SAO PAULO/RIO DE JANEIRO, March 21 (Reuters) - Brazilian pension funds led by Previ are planning to sell 10 percent to 12.5 percent of their stakes in iron ore miner Vale SA through a public offering, four people with knowledge of the matter said.
The share sale may be worth up to 8 billion reais ($2.4 billion) if BNDESPar, the investment arm of state development bank BNDES, also sells part of its Vale stake, the sources added, asking for anonymity because the talks are still private.
Japanese trading house Mitsui & Co Ltd and holding company Bradespar SA, which are members of Vale's controlling shareholder bloc along with the pension funds, will not sell any portion of their stakes in the operation, according to the sources.
The share sale represents a long-rumored but so far undisclosed next step in migrating Vale to a dispersed ownership structure after the world's largest iron ore miner ended its former dual-share structure in October.
Vale shares have gained more than 30 percent since then to trade at 42.25 reais in midday Wednesday trading in Sao Paulo.
The pension funds and BNDESPar originally planned the offering for next month, but a major shareholder recently began considering postponing it to next year, due to the risk of election-year volatility in Brazil's market, one source added.
The transaction has been discussed in recent months by Previ, Petros, Funcef and Fundação Cesp, which manage pensions for the employees of state-controlled Banco do Brasil SA , Petroleo Brasileiro SA, Caixa Economica Federal and CESP Companhia Energetica de Sao Paulo, respectively.
If BNDESPar joins the transaction, it would also sell 10 percent to 12.5 percent of its stake, sources said. The funds own 21.3 percent of Vale through holding company Litel Participações SA and BNDESPar holds 7.8 percent.
A joint sale with both the pension funds and BNDESPar would involve between 2.9 percent and 3.6 percent of Vale's total capital, the sources added.
Previ, Petros, Funcef, Fundação Cesp, BNDESPar, Mitsui and Bradespar declined to comment.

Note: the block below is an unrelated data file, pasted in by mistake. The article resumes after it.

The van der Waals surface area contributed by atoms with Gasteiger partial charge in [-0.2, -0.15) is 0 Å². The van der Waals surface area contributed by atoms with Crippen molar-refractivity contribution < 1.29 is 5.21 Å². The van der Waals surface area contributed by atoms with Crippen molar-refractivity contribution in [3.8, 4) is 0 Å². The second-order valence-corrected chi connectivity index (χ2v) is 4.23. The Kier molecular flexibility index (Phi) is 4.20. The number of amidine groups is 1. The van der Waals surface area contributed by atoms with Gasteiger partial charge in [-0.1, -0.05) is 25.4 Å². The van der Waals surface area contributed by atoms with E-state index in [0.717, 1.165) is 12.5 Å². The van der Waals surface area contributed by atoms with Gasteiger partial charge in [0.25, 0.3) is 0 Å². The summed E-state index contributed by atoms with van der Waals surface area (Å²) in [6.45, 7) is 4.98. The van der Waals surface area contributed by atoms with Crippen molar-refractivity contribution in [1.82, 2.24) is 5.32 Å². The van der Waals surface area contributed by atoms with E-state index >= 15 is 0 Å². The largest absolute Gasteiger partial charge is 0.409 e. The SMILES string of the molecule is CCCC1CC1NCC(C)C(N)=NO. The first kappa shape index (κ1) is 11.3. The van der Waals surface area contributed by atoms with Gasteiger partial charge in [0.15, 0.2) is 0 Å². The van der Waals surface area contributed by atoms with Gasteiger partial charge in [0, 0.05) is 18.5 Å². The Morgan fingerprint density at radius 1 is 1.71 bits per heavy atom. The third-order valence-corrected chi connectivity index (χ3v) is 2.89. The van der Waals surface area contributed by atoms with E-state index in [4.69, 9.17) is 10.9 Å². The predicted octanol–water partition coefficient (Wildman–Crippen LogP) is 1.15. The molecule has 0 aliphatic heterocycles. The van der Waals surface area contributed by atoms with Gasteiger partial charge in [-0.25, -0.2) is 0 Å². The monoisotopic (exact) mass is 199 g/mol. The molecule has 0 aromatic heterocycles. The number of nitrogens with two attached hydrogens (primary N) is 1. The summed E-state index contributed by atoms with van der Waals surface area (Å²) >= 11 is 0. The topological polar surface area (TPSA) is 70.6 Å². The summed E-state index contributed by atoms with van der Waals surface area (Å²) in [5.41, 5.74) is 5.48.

Controlling shareholders were forbidden to sell their stakes in Vale for six months after the transaction that converted the miner's different classes of stock into unified common shares.
The lock-up period ended in February for half of the controlling shareholders' stakes. The rest of their stakes will be locked up through 2020.
Investment banks have not been hired yet to manage the offering because shareholders are still deciding on details of the transaction.
PENSION FUND LOSSES
The sale could help pension funds Petros and Funcef to cover payments to retirees while the funds recover from losses and recent corruption probes into allegedly bad investments. The exception in the group is Previ, which has the largest stake in Vale and is coming off a string of profitable years for its investments.
BNDESPar has recently begun divesting from huge stakes in Brazilian companies amassed during a period in which the bank invested heavily in so-called "national champions."
The investment arm of BNDES is expected to make the largest divestment in its history, selling part of its stake in wood pulp maker Fibria Celulose SA as part of a tie-up with rival Suzano Papel e Celulose SA.
In a recent interview with Reuters, Bradesco Chief Executive Octavio de Lazari Jr said the bank intends to keep its stake in Vale: "We still expect to obtain high potential returns with Vale. We see a good future for the company," he said.
Mitsui also intends to stay in Vale for the long term as a strategic investor, according to sources.
($1 = 3.296 reais) (Reporting by Tatiana Bautzer and Carolina Mandl in Sao Paulo, Rodrigo Viga Gaier in Rio de Janeiro Editing by Brad Haynes and Lisa Shumaker)